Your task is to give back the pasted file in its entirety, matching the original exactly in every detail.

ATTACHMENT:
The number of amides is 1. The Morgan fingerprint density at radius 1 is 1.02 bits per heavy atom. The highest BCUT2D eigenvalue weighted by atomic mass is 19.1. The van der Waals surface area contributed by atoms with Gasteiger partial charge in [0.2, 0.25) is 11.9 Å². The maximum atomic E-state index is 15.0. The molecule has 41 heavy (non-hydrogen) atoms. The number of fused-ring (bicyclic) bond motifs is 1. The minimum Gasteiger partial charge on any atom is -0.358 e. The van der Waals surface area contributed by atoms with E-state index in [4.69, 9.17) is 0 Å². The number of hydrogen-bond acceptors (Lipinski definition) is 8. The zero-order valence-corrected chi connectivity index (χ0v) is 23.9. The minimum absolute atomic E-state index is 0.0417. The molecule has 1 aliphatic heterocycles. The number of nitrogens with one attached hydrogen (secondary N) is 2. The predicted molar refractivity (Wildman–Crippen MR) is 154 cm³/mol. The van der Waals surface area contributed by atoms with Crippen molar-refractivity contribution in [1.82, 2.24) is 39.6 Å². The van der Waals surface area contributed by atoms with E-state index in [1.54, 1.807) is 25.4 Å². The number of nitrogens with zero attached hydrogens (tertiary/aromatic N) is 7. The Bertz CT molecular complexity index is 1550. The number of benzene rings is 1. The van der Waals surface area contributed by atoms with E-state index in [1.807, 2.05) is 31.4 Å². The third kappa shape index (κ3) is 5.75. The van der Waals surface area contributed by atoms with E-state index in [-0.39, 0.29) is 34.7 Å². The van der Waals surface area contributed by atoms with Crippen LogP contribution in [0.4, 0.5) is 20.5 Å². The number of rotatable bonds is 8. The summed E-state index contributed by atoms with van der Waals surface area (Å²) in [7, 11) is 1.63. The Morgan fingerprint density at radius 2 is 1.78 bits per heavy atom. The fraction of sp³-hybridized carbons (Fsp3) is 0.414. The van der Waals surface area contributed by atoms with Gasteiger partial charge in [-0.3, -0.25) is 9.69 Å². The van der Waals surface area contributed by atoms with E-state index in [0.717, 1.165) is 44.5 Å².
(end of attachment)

The number of amides is 1. The Morgan fingerprint density at radius 1 is 1.02 bits per heavy atom. The highest BCUT2D eigenvalue weighted by atomic mass is 19.1. The van der Waals surface area contributed by atoms with Gasteiger partial charge in [0.2, 0.25) is 11.9 Å². The maximum atomic E-state index is 15.0. The molecule has 41 heavy (non-hydrogen) atoms. The number of fused-ring (bicyclic) bond motifs is 1. The minimum Gasteiger partial charge on any atom is -0.358 e. The van der Waals surface area contributed by atoms with E-state index in [4.69, 9.17) is 0 Å². The number of hydrogen-bond acceptors (Lipinski definition) is 8. The zero-order valence-corrected chi connectivity index (χ0v) is 23.9. The minimum absolute atomic E-state index is 0.0417. The molecule has 1 aliphatic heterocycles. The number of nitrogens with one attached hydrogen (secondary N) is 2. The predicted molar refractivity (Wildman–Crippen MR) is 154 cm³/mol. The van der Waals surface area contributed by atoms with Crippen molar-refractivity contribution in [1.82, 2.24) is 39.6 Å². The van der Waals surface area contributed by atoms with E-state index in [1.54, 1.807) is 25.4 Å². The number of nitrogens with zero attached hydrogens (tertiary/aromatic N) is 7. The Bertz CT molecular complexity index is 1550. The number of benzene rings is 1. The van der Waals surface area contributed by atoms with E-state index in [1.807, 2.05) is 31.4 Å². The third kappa shape index (κ3) is 5.75. The van der Waals surface area contributed by atoms with E-state index in [-0.39, 0.29) is 34.7 Å². The van der Waals surface area contributed by atoms with Crippen LogP contribution in [0.4, 0.5) is 20.5 Å². The number of rotatable bonds is 8. The summed E-state index contributed by atoms with van der Waals surface area (Å²) in [7, 11) is 1.63. The Morgan fingerprint density at radius 2 is 1.78 bits per heavy atom. The fraction of sp³-hybridized carbons (Fsp3) is 0.414. The van der Waals surface area contributed by atoms with Gasteiger partial charge in [-0.3, -0.25) is 9.69 Å². The van der Waals surface area contributed by atoms with E-state index in [0.717, 1.165) is 44.5 Å².